Ding-dong, the tyrant of Libya is dead. It’s been a long time coming, but finally, the people of Libya can finally put the Gadhafi era behind them.
Longtime dictator of Libya, Muammar Gaddafi, has been killed following the capture of his hometown of Sirte.
There were confusing reports of Gaddafi’s capture and death, and questions remained over exactly how he was killed.
Arab broadcasters showed graphic images of the balding, goateed Gaddafi – wounded, with a bloodied face and shirt – but alive. Later video showed fighters rolling Gaddafi’s lifeless body over on the pavement, stripped to the waist and a pool of blood under his head.
While he was still alive, the fighters drove him around lying on the hood of a truck, perhaps to parade him in public. One fighter held him down, pressing on his thigh with a pair of shoes in a show of contempt.
Standing upright, he is shoved along a Sirte road by fighters who chanted “God is great.”
Gaddafi appears to struggle against them, stumbling and shouting as the fighters push him onto the hood of a pickup truck.
“We want him alive. We want him alive,” one man shouted before Gaddafi is dragged away, some fighters pulling his hair, toward an ambulance.
Most accounts agreed Gaddafi had been holed up with heavily armed supporters in the last few buildings held by regime loyalists in the Mediterranean coastal town, furiously battling revolutionary fighters. The battle for Sirte has been raging for more than a month.
At one point, a convoy tried to flee and was hit by NATO airstrikes, carried out by French warplanes. France’s Defense Minister Gerard Longuet said the 80-vehicle convoy was carrying Gaddafi and was trying to escape the city. The strikes stopped the convoy but did not destroy it, and then revolutionary fighters moved in on the vehicle carrying Gaddafi.
One fighter who said he was at the battle told AP Television News that the final fight took place at an opulent compound. Adel Busamir said the convoy tried to break out but after being hit, it turned back and re-entered the compound. Several hundred fighters attacked.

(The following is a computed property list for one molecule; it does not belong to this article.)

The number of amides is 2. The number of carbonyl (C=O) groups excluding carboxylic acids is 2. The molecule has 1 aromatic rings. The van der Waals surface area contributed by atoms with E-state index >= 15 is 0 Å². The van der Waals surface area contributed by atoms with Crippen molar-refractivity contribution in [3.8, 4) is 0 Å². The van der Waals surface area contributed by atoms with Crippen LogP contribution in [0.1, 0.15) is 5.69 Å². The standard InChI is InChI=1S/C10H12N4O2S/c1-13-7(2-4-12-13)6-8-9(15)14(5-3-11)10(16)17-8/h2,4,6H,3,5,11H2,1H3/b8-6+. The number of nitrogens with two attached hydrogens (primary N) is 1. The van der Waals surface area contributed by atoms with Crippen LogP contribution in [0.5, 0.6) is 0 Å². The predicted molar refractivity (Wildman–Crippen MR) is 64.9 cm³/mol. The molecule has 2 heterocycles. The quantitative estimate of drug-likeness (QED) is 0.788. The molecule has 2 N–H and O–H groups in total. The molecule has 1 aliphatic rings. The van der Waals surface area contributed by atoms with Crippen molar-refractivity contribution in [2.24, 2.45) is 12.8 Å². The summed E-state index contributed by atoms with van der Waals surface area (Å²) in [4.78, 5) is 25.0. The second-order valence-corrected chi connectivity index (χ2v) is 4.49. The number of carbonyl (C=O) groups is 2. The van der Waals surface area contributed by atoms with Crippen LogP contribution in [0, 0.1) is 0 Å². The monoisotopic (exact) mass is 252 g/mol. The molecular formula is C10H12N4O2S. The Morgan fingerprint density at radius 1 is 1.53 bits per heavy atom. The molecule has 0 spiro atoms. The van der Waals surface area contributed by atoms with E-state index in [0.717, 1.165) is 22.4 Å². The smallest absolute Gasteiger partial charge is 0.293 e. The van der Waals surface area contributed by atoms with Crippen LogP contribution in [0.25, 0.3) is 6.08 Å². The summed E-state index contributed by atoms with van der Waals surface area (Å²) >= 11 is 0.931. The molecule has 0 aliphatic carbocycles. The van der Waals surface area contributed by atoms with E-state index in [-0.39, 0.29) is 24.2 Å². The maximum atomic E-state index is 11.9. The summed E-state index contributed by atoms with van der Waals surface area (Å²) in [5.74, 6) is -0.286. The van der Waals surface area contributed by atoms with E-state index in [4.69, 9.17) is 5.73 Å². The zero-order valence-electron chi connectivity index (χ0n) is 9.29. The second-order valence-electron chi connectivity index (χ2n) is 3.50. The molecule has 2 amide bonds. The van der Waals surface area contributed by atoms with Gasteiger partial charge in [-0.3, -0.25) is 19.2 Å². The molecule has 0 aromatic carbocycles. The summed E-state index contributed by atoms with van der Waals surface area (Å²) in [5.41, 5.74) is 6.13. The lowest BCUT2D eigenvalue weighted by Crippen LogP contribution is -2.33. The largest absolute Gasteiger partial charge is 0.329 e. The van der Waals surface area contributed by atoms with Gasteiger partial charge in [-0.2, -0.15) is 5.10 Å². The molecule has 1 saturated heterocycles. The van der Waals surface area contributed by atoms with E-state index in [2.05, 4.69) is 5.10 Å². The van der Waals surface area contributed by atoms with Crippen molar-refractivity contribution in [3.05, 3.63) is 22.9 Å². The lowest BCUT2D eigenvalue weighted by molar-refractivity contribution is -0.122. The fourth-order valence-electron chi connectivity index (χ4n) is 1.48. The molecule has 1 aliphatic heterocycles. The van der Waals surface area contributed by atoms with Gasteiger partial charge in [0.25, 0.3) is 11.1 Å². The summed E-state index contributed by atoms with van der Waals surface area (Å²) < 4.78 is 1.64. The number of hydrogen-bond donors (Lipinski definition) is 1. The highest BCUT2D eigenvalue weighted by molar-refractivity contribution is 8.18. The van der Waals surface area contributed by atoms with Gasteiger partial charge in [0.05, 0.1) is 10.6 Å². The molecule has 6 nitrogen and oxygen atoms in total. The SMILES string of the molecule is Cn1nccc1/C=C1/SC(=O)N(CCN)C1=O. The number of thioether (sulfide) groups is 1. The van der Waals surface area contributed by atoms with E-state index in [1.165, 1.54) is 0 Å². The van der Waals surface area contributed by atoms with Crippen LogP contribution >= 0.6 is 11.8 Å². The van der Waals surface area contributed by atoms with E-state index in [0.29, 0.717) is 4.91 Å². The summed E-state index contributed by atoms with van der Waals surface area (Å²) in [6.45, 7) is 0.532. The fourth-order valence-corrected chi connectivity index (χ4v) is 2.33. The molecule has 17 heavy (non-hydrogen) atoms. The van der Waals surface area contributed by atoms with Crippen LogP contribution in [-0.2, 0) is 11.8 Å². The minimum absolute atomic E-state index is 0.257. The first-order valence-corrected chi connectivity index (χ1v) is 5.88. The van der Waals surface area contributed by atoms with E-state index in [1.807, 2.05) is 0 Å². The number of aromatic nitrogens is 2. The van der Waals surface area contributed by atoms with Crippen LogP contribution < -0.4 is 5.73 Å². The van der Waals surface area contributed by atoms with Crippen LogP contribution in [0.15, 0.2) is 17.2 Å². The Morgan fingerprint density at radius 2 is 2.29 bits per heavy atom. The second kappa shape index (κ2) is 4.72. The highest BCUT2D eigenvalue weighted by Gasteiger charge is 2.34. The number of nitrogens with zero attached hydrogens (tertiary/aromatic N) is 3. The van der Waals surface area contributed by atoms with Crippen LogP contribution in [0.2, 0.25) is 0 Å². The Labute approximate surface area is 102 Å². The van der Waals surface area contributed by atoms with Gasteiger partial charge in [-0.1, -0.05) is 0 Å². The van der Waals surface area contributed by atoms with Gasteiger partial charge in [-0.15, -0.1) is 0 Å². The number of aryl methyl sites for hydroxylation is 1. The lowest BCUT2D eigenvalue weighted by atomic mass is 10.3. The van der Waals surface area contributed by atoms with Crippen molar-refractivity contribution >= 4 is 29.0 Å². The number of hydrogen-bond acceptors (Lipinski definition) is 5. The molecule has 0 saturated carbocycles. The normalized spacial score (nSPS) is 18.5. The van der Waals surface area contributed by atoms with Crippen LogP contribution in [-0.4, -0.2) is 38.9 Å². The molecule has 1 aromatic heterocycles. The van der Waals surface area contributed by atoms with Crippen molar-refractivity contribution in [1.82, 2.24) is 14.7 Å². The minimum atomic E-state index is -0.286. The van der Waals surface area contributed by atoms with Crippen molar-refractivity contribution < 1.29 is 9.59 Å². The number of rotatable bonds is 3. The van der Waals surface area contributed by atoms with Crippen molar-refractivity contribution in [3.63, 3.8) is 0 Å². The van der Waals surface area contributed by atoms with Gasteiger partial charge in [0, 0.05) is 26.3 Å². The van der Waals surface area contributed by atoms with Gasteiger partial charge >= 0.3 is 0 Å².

“We found him there,” Busamir said of Gaddafi. “We saw them beating him (Gaddafi) and someone shot him with a 9mm pistol … then they took him away.”
Military spokesman Col. Ahmed Bani in Tripoli told Al-Jazeera TV that a wounded Gaddafi “tried to resist (revolutionary forces) so they took him down.”
Fathi Bashaga, spokesman for the Misrata military council, whose forces were involved in the battle, said fighters encircled the convoy and exchanged fire. In one vehicle, they found Gaddafi, wounded in the neck, and took him to an ambulance. “What do you want?” Gaddafi asked the approaching revolutionaries, Bashaga said, citing witnesses.
Gaddafi bled to death from his wounds a half-hour later, he said. Fighters said he died in the ambulance en route to Misrata, 120 miles from Sirte.
Abdel-Jalil Abdel-Aziz, a doctor who accompanied the body in the ambulance and examined it, said Gaddafi died from two bullet wounds – to the head and chest.
“You can’t imagine my happiness today. I can’t describe my happiness,” he told The Associated Press. “The tyranny is gone. Now the Libyan people can rest.”
In the United States, President Obama addressed the death of Gaddafi in a press conference. “The Transitional National Council informed the United States of Gaddafi’s death shortly before Prime Minister Mahmoud Jibril’s announcement to his nation that the moment so many had waited for had come, a U.S. official said. The White House and State Department were expected to release official responses later Thursday,” Obama said, according to the Associated Press. “You have won your revolution,” he continued, “One of the world’s longest-serving dictators is no more.”
In Tripoli, celebrations are already underway with gunfire and honking. “We’ve heard quite a lot of celebratory gunfire,” Caroline Hawley reports for the BBC.
Secretary of State Hillary Rodham Clinton visited Libya on Tuesday to offer a new aid package. She told students during a gathering in Tripoli, “We hope [Gaddafi] can be captured or killed soon so that you don’t have to fear him any longer.”
Gaddafi was ousted from power in August, and his whereabouts have been unknown for months. The Criminal Court in The Hague, Netherlands, accused Libya’s former ruler of crimes against humanity.
Reuters is also reporting that an official from the National Transitional Council, Libya’s interim government, has confirmed the death of Abu Bakr Yunis Jabr, Gaddafi’s Minister of Defense.